for National Geographic News
A Neanderthal man who lived as recently as 50,000 years ago may have been killed by a modern human armed with an advanced projectile weapon, a new study suggests.
If confirmed, the Paleolithic "murder" would be the first compelling case for an anatomically modern human using a weapon against a member of the extinct human species.
The Neanderthal, dubbed Shanidar 3, was discovered in an Iraqi cave in 1959. His remains show that he likely died of a clean wound to his left side that nicked one rib but left the others relatively unharmed.
"People have been speculating about this injury for about 50 years," said study leader Steven Churchill of Duke University in North Carolina.
Experts have suggested that the Neanderthal may have fallen on his own spear, been fatally poked by a fellow hunter—or been killed by a projectile weapon, which only modern humans were known to use.
To test these theories, Churchill and his team used a crossbow that could be calibrated to create different kinds of injuries in pig carcasses, which have body structures similar to humans'.
The team then examined the wounds created by the equivalent of a thrusted spear and one thrown from a distance using an ancient projectile weapon.
"When we replicated the lower energies involved with projectile weapons, we tended to get the nice clean incisions that we see in Shanidar," Churchill explained.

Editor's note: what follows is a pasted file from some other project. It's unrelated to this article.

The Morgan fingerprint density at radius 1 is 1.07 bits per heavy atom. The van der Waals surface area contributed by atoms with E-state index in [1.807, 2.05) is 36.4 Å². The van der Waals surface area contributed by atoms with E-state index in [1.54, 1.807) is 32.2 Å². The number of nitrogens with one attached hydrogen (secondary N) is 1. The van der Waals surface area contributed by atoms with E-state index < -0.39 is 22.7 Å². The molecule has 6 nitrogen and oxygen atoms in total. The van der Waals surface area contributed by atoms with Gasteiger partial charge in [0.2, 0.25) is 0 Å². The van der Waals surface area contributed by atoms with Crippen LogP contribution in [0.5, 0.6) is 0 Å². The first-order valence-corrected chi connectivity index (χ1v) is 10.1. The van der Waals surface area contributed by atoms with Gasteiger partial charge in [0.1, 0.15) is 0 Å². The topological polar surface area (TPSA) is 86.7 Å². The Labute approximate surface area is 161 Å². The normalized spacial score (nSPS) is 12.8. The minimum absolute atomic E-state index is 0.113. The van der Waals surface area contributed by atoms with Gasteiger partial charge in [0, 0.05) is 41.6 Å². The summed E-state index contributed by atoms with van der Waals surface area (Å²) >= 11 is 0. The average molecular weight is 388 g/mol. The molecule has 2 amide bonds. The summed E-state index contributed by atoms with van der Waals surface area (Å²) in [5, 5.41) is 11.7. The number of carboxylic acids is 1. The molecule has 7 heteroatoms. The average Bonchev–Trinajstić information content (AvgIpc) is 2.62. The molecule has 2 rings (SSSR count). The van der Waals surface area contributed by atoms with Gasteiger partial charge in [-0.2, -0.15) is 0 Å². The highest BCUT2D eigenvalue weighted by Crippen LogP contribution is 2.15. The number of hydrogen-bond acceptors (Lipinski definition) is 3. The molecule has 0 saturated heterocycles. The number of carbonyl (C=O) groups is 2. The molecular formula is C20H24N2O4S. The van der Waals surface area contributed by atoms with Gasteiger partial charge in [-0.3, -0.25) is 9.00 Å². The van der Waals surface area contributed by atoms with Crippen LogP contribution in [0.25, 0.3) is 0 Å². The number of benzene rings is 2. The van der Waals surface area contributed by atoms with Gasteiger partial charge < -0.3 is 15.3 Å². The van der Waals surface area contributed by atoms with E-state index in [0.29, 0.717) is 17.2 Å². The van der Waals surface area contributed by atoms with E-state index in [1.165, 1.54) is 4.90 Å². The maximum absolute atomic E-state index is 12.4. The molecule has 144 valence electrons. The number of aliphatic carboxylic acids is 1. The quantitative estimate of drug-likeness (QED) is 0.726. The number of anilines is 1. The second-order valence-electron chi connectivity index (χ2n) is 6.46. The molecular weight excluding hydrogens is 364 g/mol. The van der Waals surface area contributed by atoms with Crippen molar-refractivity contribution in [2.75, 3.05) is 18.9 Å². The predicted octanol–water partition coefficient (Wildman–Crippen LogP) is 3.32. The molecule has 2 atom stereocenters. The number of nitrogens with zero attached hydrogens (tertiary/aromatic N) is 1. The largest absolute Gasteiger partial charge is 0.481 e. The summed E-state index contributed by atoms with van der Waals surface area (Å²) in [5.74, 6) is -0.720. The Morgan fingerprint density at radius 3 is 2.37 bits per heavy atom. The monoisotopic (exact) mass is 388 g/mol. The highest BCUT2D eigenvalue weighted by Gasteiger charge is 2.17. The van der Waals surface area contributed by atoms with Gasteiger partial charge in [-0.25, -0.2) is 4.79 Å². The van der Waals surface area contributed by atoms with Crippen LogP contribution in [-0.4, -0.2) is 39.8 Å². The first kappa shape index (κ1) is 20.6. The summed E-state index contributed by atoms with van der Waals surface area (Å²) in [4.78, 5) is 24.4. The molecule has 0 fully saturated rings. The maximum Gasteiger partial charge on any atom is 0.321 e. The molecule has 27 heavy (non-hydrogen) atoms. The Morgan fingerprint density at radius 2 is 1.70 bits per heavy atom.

By contrast, "injuries caused by a thrusting spear usually involved at least two ribs, and there was massive collateral damage."
Also, whatever nicked the Neanderthal's rib entered the body at a 45-degree downward angle, which is consistent with the curved "ballistic trajectory" of a thrown weapon, Churchill said.
Better Date Needed
Shanidar 3 is one of only two known Neanderthal skeletons bearing evidence of a weapons-related death.
The other remains, found in France, date back to around 36,000 years ago and show a skull injury caused by a stone tool. But it's less clear whether the weapon that caused the blow was a thrown projectile, Churchill said.
Better dating of Shanidar 3's remains could further bolster that case for an interspecies murder.
Age estimates for the Neanderthal's remains range from 50,000 to 75,000 years ago. Modern humans are thought to have spread from Africa into what is now Iraq around 50,000 years ago.
"If Shanidar 3 is as young as 50,000 years old," Churchill said, "he's in the right time period" to have had contact with modern humans.
Findings appear in an upcoming issue of the Journal of Human Evolution.
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